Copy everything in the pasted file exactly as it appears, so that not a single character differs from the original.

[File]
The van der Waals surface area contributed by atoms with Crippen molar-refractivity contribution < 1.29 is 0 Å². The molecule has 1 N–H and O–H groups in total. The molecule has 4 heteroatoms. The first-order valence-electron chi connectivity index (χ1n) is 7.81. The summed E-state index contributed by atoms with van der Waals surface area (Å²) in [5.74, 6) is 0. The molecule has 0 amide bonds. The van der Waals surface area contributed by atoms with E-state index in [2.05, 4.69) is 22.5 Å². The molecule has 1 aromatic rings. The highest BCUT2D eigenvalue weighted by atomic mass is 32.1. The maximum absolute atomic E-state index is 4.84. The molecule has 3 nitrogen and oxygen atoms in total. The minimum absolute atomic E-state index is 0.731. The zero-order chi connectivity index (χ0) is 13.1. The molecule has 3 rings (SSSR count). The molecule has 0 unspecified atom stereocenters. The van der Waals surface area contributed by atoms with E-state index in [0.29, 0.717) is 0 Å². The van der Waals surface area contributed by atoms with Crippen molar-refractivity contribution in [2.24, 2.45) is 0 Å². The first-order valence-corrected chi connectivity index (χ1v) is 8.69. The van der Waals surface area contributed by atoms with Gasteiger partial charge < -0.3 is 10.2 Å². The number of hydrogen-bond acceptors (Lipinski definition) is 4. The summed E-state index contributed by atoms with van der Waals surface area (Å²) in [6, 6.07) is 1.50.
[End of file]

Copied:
The van der Waals surface area contributed by atoms with Crippen molar-refractivity contribution < 1.29 is 0 Å². The molecule has 1 N–H and O–H groups in total. The molecule has 4 heteroatoms. The first-order valence-electron chi connectivity index (χ1n) is 7.81. The summed E-state index contributed by atoms with van der Waals surface area (Å²) in [5.74, 6) is 0. The molecule has 0 amide bonds. The van der Waals surface area contributed by atoms with E-state index in [2.05, 4.69) is 22.5 Å². The molecule has 1 aromatic rings. The highest BCUT2D eigenvalue weighted by atomic mass is 32.1. The maximum absolute atomic E-state index is 4.84. The molecule has 3 nitrogen and oxygen atoms in total. The minimum absolute atomic E-state index is 0.731. The zero-order chi connectivity index (χ0) is 13.1. The molecule has 3 rings (SSSR count). The molecule has 0 unspecified atom stereocenters. The van der Waals surface area contributed by atoms with E-state index in [0.29, 0.717) is 0 Å². The van der Waals surface area contributed by atoms with Crippen molar-refractivity contribution in [2.24, 2.45) is 0 Å². The first-order valence-corrected chi connectivity index (χ1v) is 8.69. The van der Waals surface area contributed by atoms with Gasteiger partial charge < -0.3 is 10.2 Å². The number of hydrogen-bond acceptors (Lipinski definition) is 4. The summed E-state index contributed by atoms with van der Waals surface area (Å²) in [6, 6.07) is 1.50.